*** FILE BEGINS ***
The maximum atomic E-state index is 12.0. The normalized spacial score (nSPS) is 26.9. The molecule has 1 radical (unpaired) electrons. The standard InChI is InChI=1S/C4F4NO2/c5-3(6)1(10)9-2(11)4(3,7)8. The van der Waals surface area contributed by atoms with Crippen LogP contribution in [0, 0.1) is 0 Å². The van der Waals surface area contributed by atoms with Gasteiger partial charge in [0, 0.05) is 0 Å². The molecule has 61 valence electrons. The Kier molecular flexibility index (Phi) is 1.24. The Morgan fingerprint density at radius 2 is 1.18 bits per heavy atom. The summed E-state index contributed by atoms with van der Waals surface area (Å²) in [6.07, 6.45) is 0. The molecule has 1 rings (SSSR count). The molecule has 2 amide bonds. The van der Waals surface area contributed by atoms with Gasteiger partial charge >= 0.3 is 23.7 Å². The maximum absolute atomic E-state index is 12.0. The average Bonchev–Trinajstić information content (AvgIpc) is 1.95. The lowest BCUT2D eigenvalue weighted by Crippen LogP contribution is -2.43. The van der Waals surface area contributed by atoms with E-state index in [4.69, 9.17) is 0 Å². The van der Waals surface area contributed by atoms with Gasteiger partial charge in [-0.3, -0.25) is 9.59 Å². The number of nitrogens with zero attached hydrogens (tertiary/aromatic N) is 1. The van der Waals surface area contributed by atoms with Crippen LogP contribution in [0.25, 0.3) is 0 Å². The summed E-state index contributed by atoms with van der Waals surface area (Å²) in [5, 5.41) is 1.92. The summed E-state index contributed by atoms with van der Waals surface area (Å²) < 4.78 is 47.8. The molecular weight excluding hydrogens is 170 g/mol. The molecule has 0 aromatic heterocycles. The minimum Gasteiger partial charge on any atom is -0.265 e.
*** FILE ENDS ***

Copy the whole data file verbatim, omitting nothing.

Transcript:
The maximum atomic E-state index is 12.0. The normalized spacial score (nSPS) is 26.9. The molecule has 1 radical (unpaired) electrons. The standard InChI is InChI=1S/C4F4NO2/c5-3(6)1(10)9-2(11)4(3,7)8. The van der Waals surface area contributed by atoms with Crippen LogP contribution in [0, 0.1) is 0 Å². The van der Waals surface area contributed by atoms with Gasteiger partial charge in [0, 0.05) is 0 Å². The molecule has 61 valence electrons. The Kier molecular flexibility index (Phi) is 1.24. The Morgan fingerprint density at radius 2 is 1.18 bits per heavy atom. The summed E-state index contributed by atoms with van der Waals surface area (Å²) in [6.07, 6.45) is 0. The molecule has 1 rings (SSSR count). The molecule has 2 amide bonds. The van der Waals surface area contributed by atoms with Gasteiger partial charge >= 0.3 is 23.7 Å². The maximum absolute atomic E-state index is 12.0. The average Bonchev–Trinajstić information content (AvgIpc) is 1.95. The lowest BCUT2D eigenvalue weighted by Crippen LogP contribution is -2.43. The van der Waals surface area contributed by atoms with E-state index in [4.69, 9.17) is 0 Å². The van der Waals surface area contributed by atoms with Gasteiger partial charge in [-0.3, -0.25) is 9.59 Å². The number of nitrogens with zero attached hydrogens (tertiary/aromatic N) is 1. The van der Waals surface area contributed by atoms with Crippen LogP contribution in [0.25, 0.3) is 0 Å². The summed E-state index contributed by atoms with van der Waals surface area (Å²) in [5, 5.41) is 1.92. The summed E-state index contributed by atoms with van der Waals surface area (Å²) < 4.78 is 47.8. The molecular weight excluding hydrogens is 170 g/mol. The molecule has 0 aromatic heterocycles. The minimum Gasteiger partial charge on any atom is -0.265 e.